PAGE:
Barrister’s best…

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Best books, top tracks, fabulous films, artistic influences and an essential: Counsel invites barristers to share the cultural influences in their lives. In this issue, we talk to Sarah Langford, author of In Your Defence: Stories of Life and Law.


Tell us about any books, poems or podcasts that have inspired, engaged or comforted you

On my desk I have a small poem which I ripped out of an anthology and pushed into a papier mâché frame many years ago. It is by Marianne Moore and is now faded and a bit grubby but has sat on every desk I have worked at since my twenties. It reads:

I May, I Might, I Must
If you will tell me why the fen
appears impassable, I then
will tell you why I think that I
can get across it if I try.

Lots of people are keen to tell you that what you want is impossible, particularly, I think, if you are a woman. That has certainly been my experience, and it is all too easy to find yourself believing them. I love the stubborn logic and tenacity of the poem. I love its confidence that if a problem can be properly explained and the difficulty therefore understood, she will find a solution. I particularly love the last three words: ‘if I try’, which makes it seem as though the person who has declared the fen unpassable really hasn’t.

How about music; are there any pieces you find evocative of a time or place or perhaps listen to again and again and why?

On my wedding day I walked down the aisle to a choral piece I chose called O Magnum Mysterium by Morten Lauridsen – it is otherworldly, joyful, haunting music which makes the hairs on your arms stand up and causes you to hover three inches above the floor when you listen to it. There are a few singers I love listening to whilst driving through country lanes with the windows down in mid- summer (although it’s a bit less young and carefree with two small children in the back); namely Joni Mitchell, Ben Taylor, Etta James, Nina Simone, Florence and the Machine, Bon Iver and Parov Stelar turned up really loud. I used to play the saxophone so would happily throw some Miles Davis in there too. I also secretly wish I could exist in a musical, so a rotation of Les Miserables, West Side Story and Chess, with a smattering of Starlight Express is also a good afternoon pick-me-up.

What about art or films; do any stand out as life changing or seminal in some way?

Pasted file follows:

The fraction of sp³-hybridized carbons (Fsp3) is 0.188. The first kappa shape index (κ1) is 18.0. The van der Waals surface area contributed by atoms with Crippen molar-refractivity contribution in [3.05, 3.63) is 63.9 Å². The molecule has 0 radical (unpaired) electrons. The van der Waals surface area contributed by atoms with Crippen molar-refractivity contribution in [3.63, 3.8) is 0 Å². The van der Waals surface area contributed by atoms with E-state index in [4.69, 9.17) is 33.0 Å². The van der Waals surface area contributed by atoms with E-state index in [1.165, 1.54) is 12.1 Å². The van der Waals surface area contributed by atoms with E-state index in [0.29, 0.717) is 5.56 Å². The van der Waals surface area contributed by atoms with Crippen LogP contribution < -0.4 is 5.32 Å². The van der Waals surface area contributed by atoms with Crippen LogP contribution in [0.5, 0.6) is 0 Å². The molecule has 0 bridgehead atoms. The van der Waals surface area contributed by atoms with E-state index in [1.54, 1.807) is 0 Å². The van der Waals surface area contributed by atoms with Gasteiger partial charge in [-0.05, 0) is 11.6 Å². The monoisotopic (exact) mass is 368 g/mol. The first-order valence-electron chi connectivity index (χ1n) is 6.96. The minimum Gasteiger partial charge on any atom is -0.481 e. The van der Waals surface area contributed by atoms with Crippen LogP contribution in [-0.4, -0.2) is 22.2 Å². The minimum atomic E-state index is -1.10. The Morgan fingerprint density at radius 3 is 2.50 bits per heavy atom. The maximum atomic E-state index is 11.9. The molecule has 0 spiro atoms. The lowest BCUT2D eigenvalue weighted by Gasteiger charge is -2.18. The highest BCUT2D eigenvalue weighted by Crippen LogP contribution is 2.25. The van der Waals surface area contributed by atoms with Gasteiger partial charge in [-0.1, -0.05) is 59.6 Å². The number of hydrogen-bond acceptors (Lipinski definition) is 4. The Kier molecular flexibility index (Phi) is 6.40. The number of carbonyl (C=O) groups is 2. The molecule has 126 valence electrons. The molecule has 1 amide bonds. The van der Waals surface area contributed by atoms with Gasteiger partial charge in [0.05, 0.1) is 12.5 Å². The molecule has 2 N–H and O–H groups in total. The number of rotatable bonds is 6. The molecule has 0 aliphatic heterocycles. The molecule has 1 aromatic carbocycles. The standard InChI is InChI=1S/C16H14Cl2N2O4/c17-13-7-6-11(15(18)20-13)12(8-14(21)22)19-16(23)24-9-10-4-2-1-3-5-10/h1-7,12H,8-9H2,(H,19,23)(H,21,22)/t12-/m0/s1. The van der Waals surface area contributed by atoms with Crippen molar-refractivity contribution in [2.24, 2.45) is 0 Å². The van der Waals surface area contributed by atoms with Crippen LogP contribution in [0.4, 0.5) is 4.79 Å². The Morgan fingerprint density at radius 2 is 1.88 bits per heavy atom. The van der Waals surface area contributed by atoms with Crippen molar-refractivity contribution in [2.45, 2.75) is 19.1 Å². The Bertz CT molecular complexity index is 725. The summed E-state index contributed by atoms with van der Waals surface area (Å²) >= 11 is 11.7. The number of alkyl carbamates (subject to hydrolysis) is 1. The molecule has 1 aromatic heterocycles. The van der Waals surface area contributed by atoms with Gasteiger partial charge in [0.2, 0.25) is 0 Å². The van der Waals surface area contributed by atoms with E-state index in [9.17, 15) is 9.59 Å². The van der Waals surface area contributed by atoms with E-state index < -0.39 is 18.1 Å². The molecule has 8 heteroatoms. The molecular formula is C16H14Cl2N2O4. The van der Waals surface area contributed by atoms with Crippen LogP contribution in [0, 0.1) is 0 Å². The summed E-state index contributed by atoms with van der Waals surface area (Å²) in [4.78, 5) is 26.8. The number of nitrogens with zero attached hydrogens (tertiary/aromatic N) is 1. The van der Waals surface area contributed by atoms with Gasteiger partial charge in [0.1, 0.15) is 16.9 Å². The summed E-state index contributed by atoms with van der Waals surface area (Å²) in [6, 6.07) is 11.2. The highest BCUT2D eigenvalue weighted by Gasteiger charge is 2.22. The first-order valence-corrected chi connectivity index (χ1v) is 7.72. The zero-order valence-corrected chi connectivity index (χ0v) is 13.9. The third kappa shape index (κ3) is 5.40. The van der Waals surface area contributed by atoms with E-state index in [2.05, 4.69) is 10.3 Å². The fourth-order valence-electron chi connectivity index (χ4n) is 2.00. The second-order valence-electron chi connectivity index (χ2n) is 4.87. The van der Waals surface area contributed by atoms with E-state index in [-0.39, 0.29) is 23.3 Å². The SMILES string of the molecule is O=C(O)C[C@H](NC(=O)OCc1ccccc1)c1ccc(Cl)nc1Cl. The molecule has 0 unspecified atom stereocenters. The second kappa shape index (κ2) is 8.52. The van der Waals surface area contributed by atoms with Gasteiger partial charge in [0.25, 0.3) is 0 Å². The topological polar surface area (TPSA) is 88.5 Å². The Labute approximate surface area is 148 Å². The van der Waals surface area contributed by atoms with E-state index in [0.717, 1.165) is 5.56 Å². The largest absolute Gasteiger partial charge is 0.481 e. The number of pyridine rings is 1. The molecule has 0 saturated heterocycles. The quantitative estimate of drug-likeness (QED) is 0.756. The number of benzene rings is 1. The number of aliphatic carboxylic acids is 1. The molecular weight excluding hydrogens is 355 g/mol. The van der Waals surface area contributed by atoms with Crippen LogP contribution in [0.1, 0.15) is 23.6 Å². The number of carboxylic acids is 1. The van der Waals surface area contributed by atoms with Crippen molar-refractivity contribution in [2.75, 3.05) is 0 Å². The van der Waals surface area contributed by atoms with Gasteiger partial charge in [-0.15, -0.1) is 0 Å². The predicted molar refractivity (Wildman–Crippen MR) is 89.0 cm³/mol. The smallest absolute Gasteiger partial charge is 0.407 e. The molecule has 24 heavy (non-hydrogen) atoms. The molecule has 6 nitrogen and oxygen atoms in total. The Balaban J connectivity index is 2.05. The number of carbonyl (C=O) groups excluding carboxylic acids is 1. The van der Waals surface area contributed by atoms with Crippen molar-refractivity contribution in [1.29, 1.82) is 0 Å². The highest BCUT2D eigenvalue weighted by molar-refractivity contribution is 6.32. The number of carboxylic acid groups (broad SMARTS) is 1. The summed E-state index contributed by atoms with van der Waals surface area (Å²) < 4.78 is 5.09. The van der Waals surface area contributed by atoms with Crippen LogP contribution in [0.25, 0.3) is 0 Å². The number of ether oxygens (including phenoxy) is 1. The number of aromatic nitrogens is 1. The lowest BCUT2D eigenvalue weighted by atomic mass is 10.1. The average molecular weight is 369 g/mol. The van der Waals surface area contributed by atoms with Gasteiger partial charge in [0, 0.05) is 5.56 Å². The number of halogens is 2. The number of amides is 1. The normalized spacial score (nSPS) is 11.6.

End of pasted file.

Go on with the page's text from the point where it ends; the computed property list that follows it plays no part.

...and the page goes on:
I did go through a predictable stage in my twenties of watching bleak art house films, but I quickly fell in love with all the early, very funny Woody Allen films. It was the first time I had watched something which uses direct narration in the way he does, and saw how powerful and amusing an unreliable, narcissistic narrator can be when he breaks the fourth wall. I usually take quiet ambiguity over bangs and blood –The Good Girl, Revolutionary Road, The Way We Were – which also usually means that no one lets me choose the film.

With my first big cheque from a case I bought two small impressionist collages from what was the Hollywood Road Gallery in London. They are by a sixties artist, relatively unknown as far as I can tell, called Francois Dreulle and are always the first pictures I hang when I move house (which used to be quite a lot when I was renting in London). When we moved from London to Suffolk last summer I insisted that they come with us, even though they are contemporary and could look a little out of place in a tiny beamed cottage. Then all the belongings we had placed in storage burned down in a warehouse fire, and I realised how devastated I would be to lose them, given how many journeys they have been on with me. I still catch myself looking at them: I always see something new.

Are there any special places or experiences which stand out in your memory?

My grandparents’ old farm in a little hamlet in Hampshire which is where my sisters and I ran wild as children. I’ve travelled a lot but don’t think any beach or desert or forest or mountain will ever be quite as special to me as lying in one of their fields in uncut hay as it prickles my bare limbs and watching summer clouds skudding by overhead.

Finally, stranded in the middle of a trial, what piece of kit or comfort can’t you do without?

Earplugs. There is nothing comparable to the nerves of knowing you have a big case the next day and worrying that you won’t be able to sleep, knowing that if you don’t your brain will stop working and it will all be awful.

In Your Defence: Stories of Life and Law is a collection of 11 stories based on real life cases which span the author’s decade as a criminal and family barrister (Doubleday, June 2018). Each chapter tells a different story, taking the reader by the hand and drawing them into the lives of those involved and then, in turn, into the courtroom and Sarah’s life. The book explores the daily difficulties and victories faced by those caught up in the law, ranging from cases which are heart breaking to hopeful. It asks the reader to consider the very nature and purpose of justice, and what it does to those caught up in its system. It is available now in hardback, ebook and audiobook.

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